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453, 61 S.Ct. 638, 85 L.Ed. 945.4 And he can exercise this discretion with a fresh personal knowledge of the issues involved, the kind of evidence given, and the impression made by witnesses. His appraisal of the bona fides of the claims asserted by the litigants is of great value in reaching a conclusion as to whether a new trial should be granted. Determination of whether a new trial should be granted or a judgment entered under Rule 50(b) calls for the judgment in the first instance of the judge who saw and heard the witnesses and...

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454 practice notes
  • Washburn v. City of Fed. Way, No. 66534–1–I.
    • United States
    • Court of Appeals of Washington
    • July 23, 2012
    ...and (b). 85.546 U.S. 394, 126 S.Ct. 980, 163 L.Ed.2d 974 (2006). 86.Id. at 400–01, 126 S.Ct. 980 (quoting Cone v. W. Va. Pulp & Paper Co., 330 U.S. 212, 218, 67 S.Ct. 752, 91 L.Ed. 849 (1947); Globe Liquor Co. v. San Roman, 332 U.S. 571, 68 S.Ct. 246, 92 L.Ed. 177 (1948)). 87.Id. 88.Id. at ......
  • Lenard v. Argento, Nos. 80-2602
    • United States
    • United States Courts of Appeals. United States Court of Appeals (7th Circuit)
    • February 15, 1983
    ...limits the relief available from the appellate court to that of possibly ordering a new trial. Cone v. West Virginia Pulp and Paper Co., 330 U.S. 212, 67 S.Ct. 752, 91 L.Ed. 849 (1947); 5A Moore's Federal Practice p 50.12 (2d ed. 1981). Defendants Argento and Sansone made several post-trial......
  • Belk, Inc. v. Meyer Corp., No. 10–1664.
    • United States
    • United States Courts of Appeals. United States Court of Appeals (4th Circuit)
    • May 9, 2012
    ...has the feel of the case which no appellate printed transcript can impart.’ ” Id. at 401, 126 S.Ct. 980 (quoting Cone, 330 U.S. at 216, 67 S.Ct. 752). Moreover, the Court explained, the requirement “ ‘is ... an essential part of the rule, firmly grounded in principles of fairness.’ ” Id. (q......
  • Does 1-7 v. Round Rock Independent School Dist., No. A-07-CA-708-SS.
    • United States
    • United States District Courts. 5th Circuit. Western District of Texas
    • December 20, 2007
    ...Missouri v. Jenkins, 495 U.S. 33, 53, 110 S.Ct. 1651, 109 L.Ed.2d 31 (1990) (citing Cone v. West Virginia Pulp & Paper Co., 330 U.S. 212, 215, 67 S.Ct. 752, 91 L.Ed. 849 (1947)). Thus, the Court's silence on the issue cannot be taken for anything more than it is — silence. See, e.g. United ......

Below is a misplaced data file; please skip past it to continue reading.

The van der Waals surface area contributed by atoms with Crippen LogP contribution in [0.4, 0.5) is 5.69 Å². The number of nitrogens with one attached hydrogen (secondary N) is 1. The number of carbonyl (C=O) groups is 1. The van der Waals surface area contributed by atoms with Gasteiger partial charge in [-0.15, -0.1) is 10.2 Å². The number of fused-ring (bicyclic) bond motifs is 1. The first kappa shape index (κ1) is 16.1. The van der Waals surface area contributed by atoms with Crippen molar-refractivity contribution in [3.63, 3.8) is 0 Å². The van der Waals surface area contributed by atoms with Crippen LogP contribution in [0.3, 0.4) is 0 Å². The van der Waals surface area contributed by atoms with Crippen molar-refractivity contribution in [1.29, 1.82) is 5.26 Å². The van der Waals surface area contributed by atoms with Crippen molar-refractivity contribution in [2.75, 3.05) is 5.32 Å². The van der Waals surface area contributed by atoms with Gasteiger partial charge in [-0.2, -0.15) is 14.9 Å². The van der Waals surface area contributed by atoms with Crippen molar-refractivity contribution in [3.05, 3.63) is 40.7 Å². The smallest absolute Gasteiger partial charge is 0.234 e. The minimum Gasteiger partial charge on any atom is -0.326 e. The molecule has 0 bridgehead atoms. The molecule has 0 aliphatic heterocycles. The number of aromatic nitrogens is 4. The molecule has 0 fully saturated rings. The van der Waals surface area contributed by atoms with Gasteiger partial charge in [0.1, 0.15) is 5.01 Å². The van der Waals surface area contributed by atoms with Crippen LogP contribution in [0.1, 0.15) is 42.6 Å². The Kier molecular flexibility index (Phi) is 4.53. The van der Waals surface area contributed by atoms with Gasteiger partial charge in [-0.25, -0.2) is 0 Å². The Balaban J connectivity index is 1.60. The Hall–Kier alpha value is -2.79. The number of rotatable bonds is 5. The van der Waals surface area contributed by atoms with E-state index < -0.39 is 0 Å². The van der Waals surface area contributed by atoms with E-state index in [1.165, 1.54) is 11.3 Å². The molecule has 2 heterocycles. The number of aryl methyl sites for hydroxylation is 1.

• Request a trial to view additional results
454 cases
  • Washburn v. City of Fed. Way, No. 66534–1–I.
    • United States
    • Court of Appeals of Washington
    • July 23, 2012
    ...and (b). 85.546 U.S. 394, 126 S.Ct. 980, 163 L.Ed.2d 974 (2006). 86.Id. at 400–01, 126 S.Ct. 980 (quoting Cone v. W. Va. Pulp & Paper Co., 330 U.S. 212, 218, 67 S.Ct. 752, 91 L.Ed. 849 (1947); Globe Liquor Co. v. San Roman, 332 U.S. 571, 68 S.Ct. 246, 92 L.Ed. 177 (1948)). 87.Id. 88.Id. at ......
  • Lenard v. Argento, Nos. 80-2602
    • United States
    • United States Courts of Appeals. United States Court of Appeals (7th Circuit)
    • February 15, 1983
    ...limits the relief available from the appellate court to that of possibly ordering a new trial. Cone v. West Virginia Pulp and Paper Co., 330 U.S. 212, 67 S.Ct. 752, 91 L.Ed. 849 (1947); 5A Moore's Federal Practice p 50.12 (2d ed. 1981). Defendants Argento and Sansone made several post-trial......
  • Belk, Inc. v. Meyer Corp., No. 10–1664.
    • United States
    • United States Courts of Appeals. United States Court of Appeals (4th Circuit)
    • May 9, 2012
    ...has the feel of the case which no appellate printed transcript can impart.’ ” Id. at 401, 126 S.Ct. 980 (quoting Cone, 330 U.S. at 216, 67 S.Ct. 752). Moreover, the Court explained, the requirement “ ‘is ... an essential part of the rule, firmly grounded in principles of fairness.’ ” Id. (q......
  • Does 1-7 v. Round Rock Independent School Dist., No. A-07-CA-708-SS.
    • United States
    • United States District Courts. 5th Circuit. Western District of Texas
    • December 20, 2007
    ...Missouri v. Jenkins, 495 U.S. 33, 53, 110 S.Ct. 1651, 109 L.Ed.2d 31 (1990) (citing Cone v. West Virginia Pulp & Paper Co., 330 U.S. 212, 215, 67 S.Ct. 752, 91 L.Ed. 849 (1947)). Thus, the Court's silence on the issue cannot be taken for anything more than it is — silence. See, e.g. United ......
  • Request a trial to view additional results